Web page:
First, the requests for Strategic Assessments have spiked. Owners want an outside perspective, a second opinion. They believe that a misunderstanding of the opportunities and/or a wrong diagnosis of the challenges could lead to huge expenditures in the wrong direction. They just don’t want to take the risk that they are missing something.
Second, we’ve been doing more strategic planning in the last 9 months than in the previous three years combined. That’s normal….strategy happens when businesses and nonprofits are trying to figure their way out of a jam or when they’ve reached their limits….in other words, they’ve hit an inflection point.
Third, most are tackling multiple complex issues simultaneously…usually at least three at once: Market Strategy, Product/Service offering, Operational Capacity (high CapEx locally or in a new location or both), Compensation Strategy (including incentive compensation systems), Succession Planning, and Organizational Restructuring. They see this as risky but unavoidable. We agree.
Fourth, we’ve been hiring more key executives than ever. For three years in a row, we hired 6-8 presidents because owners want to replace themselves but keep the company. We’ve hired 30-40 vice presidents, executive vice presidents, and department heads every year just within 100 miles of Erie, PA. About half have moved here from somewhere else, so yes, you can attract good people to this region.
Fifth, more companies are buying a smaller competitor or a supplier and/or establishing a new location outside the region.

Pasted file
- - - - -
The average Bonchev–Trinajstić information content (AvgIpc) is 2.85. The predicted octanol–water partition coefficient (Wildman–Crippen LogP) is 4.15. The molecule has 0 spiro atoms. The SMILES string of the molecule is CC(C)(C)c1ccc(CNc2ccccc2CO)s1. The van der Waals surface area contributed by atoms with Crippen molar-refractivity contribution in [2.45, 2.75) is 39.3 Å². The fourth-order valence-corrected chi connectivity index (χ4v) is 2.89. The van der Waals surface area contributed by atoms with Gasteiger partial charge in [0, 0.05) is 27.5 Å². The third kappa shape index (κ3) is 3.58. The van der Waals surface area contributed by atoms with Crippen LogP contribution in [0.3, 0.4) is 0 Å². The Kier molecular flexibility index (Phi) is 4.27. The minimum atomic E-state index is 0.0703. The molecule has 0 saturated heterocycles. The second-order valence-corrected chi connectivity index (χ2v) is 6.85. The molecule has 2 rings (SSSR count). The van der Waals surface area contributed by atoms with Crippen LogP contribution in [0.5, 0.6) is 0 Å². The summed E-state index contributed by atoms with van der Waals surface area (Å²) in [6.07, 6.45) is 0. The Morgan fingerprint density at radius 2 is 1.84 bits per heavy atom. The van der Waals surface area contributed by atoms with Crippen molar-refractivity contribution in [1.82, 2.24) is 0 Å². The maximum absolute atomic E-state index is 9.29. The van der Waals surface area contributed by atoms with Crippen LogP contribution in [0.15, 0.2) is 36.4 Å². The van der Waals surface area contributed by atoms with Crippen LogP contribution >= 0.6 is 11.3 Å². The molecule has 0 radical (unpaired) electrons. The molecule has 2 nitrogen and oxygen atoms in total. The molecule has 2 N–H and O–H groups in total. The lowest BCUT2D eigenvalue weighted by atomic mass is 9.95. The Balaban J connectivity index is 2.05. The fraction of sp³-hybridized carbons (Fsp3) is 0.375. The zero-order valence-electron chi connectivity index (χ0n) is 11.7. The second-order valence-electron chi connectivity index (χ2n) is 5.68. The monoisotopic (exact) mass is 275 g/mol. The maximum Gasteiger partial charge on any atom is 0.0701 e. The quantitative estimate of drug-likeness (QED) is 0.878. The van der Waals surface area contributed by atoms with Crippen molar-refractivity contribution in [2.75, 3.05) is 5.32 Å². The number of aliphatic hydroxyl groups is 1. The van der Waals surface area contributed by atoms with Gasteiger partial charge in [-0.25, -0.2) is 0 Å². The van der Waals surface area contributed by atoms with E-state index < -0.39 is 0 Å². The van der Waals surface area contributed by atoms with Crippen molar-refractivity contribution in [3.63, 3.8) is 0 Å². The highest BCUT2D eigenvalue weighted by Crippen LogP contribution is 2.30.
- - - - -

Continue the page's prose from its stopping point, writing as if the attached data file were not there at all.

Sixth, more companies are doing deep dive scenario planning than ever before: What if the economy takes a dive… how deep and where do we have to cut for each scenario? What if we made an acquisition…what are the attributes that would be the best fit? What if a competitor is bought by a deep pocket acquirer…which competitors are most likely to flip and what is the likely collateral damage? What if customers move toward vertically integrated solutions….can we provide that and how would we do it? The list of scenarios that have to be addressed is actually not long; most companies and nonprofits face just two or three major uncertainties that need scenario assessment. What are yours?
Seventh, more are setting up formal boards of directors. Owners want to have the insight of other smart business owners and the safety of stable governance if something should take them out of the business temporarily or permanently. Five years ago, we couldn’t convince more than one company a year to establish a board. Lately we are working with about four a year. It’s not enough, but the momentum is building.
In closing, I want to come back to my first point: A long running economic expansion has resulted in significant growth for companies and nonprofits. You now face many key decisions. Most of the decisions are around opportunities, but these opportunities all involve large scale decisions that will cost money and take time…..it’s an inflection point. The path forward is strategically assessing, running scenarios, defining strategies and building the structures to pull yourself into the future. We’re here to help you think and work through these steps.
Since founding Decision Associates in 1984, Don Moore and his team have helped hundreds of businesses, nonprofits, school districts, government agencies and authorities develop strategies for growth and improvement. To learn more about the topics in this article, contact Don at (814) 881-6168 or DonMoore@DecisionAssociates.net.